Saturday 30 December 2023

2023: My Year in Reading—A Retrospect

As 2023 comes to a close, it’s time to review what I read in the last year. How did my habits change compared to 2022 and what themes emerged from the books that made it from my TBR and onto my nightstand? As usual, I tracked my progress via Goodreads and set myself a challenge on the platform, so to keep up with what I’m reading in 2024, make sure you connect with me there.

In 2023, I read 50 books (compared to 60 in both 2021 and 2022). At this slower pace, I had to average ~50 pages a day, which was still at times a tough ask, but achievable during what has been a hectic year.

I leaned towards selecting books by female writers—38 of the books I read this year were by women and 12 were by men.

Novels made up the bulk of my reading material—they accounted for 36 out of 50 reads. But I also read 10 works of non-fiction, three plays/collections of plays, and one collection of short stories.

As you might expect from a writer of historical fiction, the genre remains my favorite—19 of the books I read in 2023 fit into this category. But I also read 5 novels with strong fantasy/speculative elements and 4 that dealt with mystery and/or crime. 

Nine of the authors I read this year are known to me personally. Congratulations again to Hope C. Tarr, Nancy Bilyeau, and Nicole Evelina for the publication of their 2023 novels and to Richard Huddleson for his dramatic translation.

I reviewed five of the novels I read on this blog, so check out the full posts for my take on each of them. They were Karen Joy Fowler’s Booth (2022), Gina Marie Guadagnino’s The Parting Glass (2019), Silvia Moreno-Garcia’s The Daughter of Doctor Moreau (2022), Julie Gerstenblatt’s Daughters of Nantucket (2023), and Rachel Cantor’s Half-Life of a Stolen Sister (2023).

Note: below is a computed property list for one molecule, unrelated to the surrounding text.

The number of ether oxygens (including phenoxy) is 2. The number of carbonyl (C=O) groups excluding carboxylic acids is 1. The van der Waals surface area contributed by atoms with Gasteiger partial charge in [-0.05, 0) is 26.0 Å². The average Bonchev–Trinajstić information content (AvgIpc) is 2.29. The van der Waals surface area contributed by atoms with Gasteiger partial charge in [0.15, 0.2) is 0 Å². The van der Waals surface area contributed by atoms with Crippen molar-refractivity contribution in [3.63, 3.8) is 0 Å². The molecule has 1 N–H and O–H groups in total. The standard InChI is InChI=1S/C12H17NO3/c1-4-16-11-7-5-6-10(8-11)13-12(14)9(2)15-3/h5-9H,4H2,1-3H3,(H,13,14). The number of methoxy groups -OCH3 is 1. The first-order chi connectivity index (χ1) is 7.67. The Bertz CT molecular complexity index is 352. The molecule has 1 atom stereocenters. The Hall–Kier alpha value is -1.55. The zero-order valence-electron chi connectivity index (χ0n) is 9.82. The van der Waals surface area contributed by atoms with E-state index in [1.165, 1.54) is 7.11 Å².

The top theme that emerged from my reading this year was romantic and/or intense relationships between women characters. Yiyun Li's The Book of Goose (2022), Julia Fine's Maddalena and the Dark (2023), Gina Marie Guadagnino's The Parting Glass (2019), and Emily M. Danforth's The Miseducation of Cameron Post (2012) all fit into this category.

I also read two Bronte-related books (Lucasta Miller’s The Bronte Myth (2001) and Rachel Cantor’s Half-Life of a Stolen Sister (2023)), and two ballet-related books (Adrienne Sharp’s White Swan, Black Swan: Stories (2002) and Alice Robb’s Don’t Think, Dear: One Loving and Leaving Ballet (2023)).

One thing I enjoyed this year was mixing up my reading by turning to books I wouldn’t necessarily have chosen by myself but ended up loving. A book club led to me reading Michelle Zauner’s Crying in H Mart (2021), while Ursula Parrott’s Ex-Wife (1929) was a gift that became one of my favorite reads of the year.

Going into 2024, I hope to continue to bring this same spirit of experimentation to my reading. I’m looking forward to seeing which 50 books I turn to next… 

What were your top reads of 2023? Let me know—here, on Instagram, on Facebook, or by tweeting @SVictorianist. Want to keep up with my reading and writing? Sign up for my email newsletter here.

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